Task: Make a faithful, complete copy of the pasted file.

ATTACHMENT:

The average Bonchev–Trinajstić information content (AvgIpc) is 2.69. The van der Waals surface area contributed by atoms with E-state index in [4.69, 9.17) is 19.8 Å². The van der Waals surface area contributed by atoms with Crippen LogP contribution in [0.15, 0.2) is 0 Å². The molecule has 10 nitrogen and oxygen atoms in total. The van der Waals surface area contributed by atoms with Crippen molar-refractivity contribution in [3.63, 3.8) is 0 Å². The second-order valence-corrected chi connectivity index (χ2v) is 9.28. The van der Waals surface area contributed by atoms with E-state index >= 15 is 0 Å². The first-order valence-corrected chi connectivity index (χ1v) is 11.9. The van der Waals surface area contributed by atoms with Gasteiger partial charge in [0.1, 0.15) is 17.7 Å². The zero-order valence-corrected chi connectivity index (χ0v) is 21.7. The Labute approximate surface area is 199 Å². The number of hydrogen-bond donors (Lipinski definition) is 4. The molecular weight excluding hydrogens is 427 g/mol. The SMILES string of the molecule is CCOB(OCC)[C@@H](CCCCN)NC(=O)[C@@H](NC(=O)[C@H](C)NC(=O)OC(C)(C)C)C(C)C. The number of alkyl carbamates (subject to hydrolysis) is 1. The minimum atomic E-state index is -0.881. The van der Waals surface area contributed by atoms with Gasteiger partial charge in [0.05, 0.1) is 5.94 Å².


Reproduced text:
The average Bonchev–Trinajstić information content (AvgIpc) is 2.69. The van der Waals surface area contributed by atoms with E-state index in [4.69, 9.17) is 19.8 Å². The van der Waals surface area contributed by atoms with Crippen LogP contribution in [0.15, 0.2) is 0 Å². The molecule has 10 nitrogen and oxygen atoms in total. The van der Waals surface area contributed by atoms with Crippen molar-refractivity contribution in [3.63, 3.8) is 0 Å². The second-order valence-corrected chi connectivity index (χ2v) is 9.28. The van der Waals surface area contributed by atoms with E-state index >= 15 is 0 Å². The first-order valence-corrected chi connectivity index (χ1v) is 11.9. The van der Waals surface area contributed by atoms with Gasteiger partial charge in [0.1, 0.15) is 17.7 Å². The zero-order valence-corrected chi connectivity index (χ0v) is 21.7. The Labute approximate surface area is 199 Å². The number of hydrogen-bond donors (Lipinski definition) is 4. The molecular weight excluding hydrogens is 427 g/mol. The SMILES string of the molecule is CCOB(OCC)[C@@H](CCCCN)NC(=O)[C@@H](NC(=O)[C@H](C)NC(=O)OC(C)(C)C)C(C)C. The number of alkyl carbamates (subject to hydrolysis) is 1. The minimum atomic E-state index is -0.881. The van der Waals surface area contributed by atoms with Gasteiger partial charge in [0.05, 0.1) is 5.94 Å².